Jason Trost is living the second act of a real-life sports film; training hard after having previously gotten his ass handed to him. But Trost is not aiming to win against a rival hockey team or make it to Nationals. He’s taking on the whole indie film industry.
By all accounts, Trost’s The FP should have put the Writer-Director on the map. The 2011 film tells the story of a turf war between two rival gangs—the 248 and the 245. Their weapon of choice? Beat-Beat Revelation, a video game similar to Dance Dance Revolution.
The FP could have been for Trost what Evil Dead was to Sam Raimi, or Clerks to Kevin Smith. Had the dominoes fallen differently, Trost might have graduated to claim his own corner of the Marvel Cinematic Universe. But that never happened.
The nitty-gritty of it is not a topic Trost necessarily wants addressed.
“[It] is such a long-winded frustrating story I’d rather not get into fully,” Trost writes us via email. “Let’s just say we had some producers that really didn’t have our back.” Produced for a measly $45,000, The FP went on to fumble its international distribution. Thought to have caught lightning in a jar, the cult film turned into a glaring loss for its investors. “When you make a movie that is a critical and financial failure, that doesn’t exactly get financiers and production companies very excited.”
Adding to his frustration is the fact that Jason saw his brother and collaborator Brandon enjoy a burgeoning career after The FP. Though Jason stresses he is happy for him, it left Jason in the dust. “People with power assume anything that might have been good was because of him. After The FP, I had to start my career over from scratch. I blew all my money, connections, and favors on The FP.”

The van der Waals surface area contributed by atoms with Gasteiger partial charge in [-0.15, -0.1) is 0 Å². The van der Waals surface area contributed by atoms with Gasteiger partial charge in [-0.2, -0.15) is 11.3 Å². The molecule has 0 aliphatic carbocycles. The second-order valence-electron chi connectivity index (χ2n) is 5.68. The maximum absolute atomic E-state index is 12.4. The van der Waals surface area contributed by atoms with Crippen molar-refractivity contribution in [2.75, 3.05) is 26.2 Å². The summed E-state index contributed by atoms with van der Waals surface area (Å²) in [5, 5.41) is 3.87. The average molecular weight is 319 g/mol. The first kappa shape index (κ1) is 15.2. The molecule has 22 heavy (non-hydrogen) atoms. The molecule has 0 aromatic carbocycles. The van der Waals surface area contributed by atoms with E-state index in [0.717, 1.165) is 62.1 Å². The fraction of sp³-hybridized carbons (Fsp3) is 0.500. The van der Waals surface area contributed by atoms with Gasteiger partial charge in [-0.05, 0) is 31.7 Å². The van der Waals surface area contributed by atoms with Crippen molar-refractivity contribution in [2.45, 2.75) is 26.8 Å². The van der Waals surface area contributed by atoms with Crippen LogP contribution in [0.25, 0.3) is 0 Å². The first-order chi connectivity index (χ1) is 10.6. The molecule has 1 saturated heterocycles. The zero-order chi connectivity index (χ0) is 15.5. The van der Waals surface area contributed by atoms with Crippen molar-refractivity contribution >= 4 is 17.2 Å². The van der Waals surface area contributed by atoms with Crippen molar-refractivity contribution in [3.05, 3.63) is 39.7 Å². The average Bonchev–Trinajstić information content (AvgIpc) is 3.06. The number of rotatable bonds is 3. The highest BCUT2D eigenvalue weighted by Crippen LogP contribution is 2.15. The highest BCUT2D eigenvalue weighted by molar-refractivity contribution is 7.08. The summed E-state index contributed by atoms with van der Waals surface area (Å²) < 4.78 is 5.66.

What Trost did still have left was a phenomenally loyal audience which still sees him as the second coming of Raimi. It was through their support that Trost managed to dust himself off, crack his knuckles, and gather what little he had left to make his next projects, All Superheroes Must Die and Wet and Reckless.
Returning from the brink of obscurity, Trost is currently fundraising via Indiegogo for Beats of Rage: The FP Part II, the sequel to an original that divided critics, united fans, and left its creator a single-player.
On Indiegogo, you said you didn’t want to make movies you “like,” but movies that you love. What was missing in making your other films that you had making The FP?
Money and help, really. With The FP, I was developing it for years, and I loved it. I created a whole universe. It was going to be my Evil Dead, for lack of a better comparison. But every movie since has been me scrounging up whatever change and trash I have at my disposal, staring at it and thinking, “What can I make with these limited puzzle pieces that still resembles what I want to do?”
I don’t like to sit on my ass and complain about why I’ve never been “discovered” so I figured I’d rather make a bunch of potentially shitty movies that could garner me a bunch of experience, so that when and if I got my next title fight, I would be ready. Beats of Rage is my title fight. I’ve trained enough. It’s time to come back down from the mountain top and do battle once again.
What tools or lessons as a filmmaker have you learned since The FP that you hope to use in Beats of Rage?
Experience. Everyone on Twitter will tell you they know how to make a movie, but saying you can make a movie and actually making a movie are two very different beasts. And the only way you truly learn how to make a movie, is by making a lot of movies. Beats of Rage will show my growth and experience as an “artist”. This one is my Road Warrior. Sure the first Mad Max was cute, but Road Warrior was why we actually love Mad Max.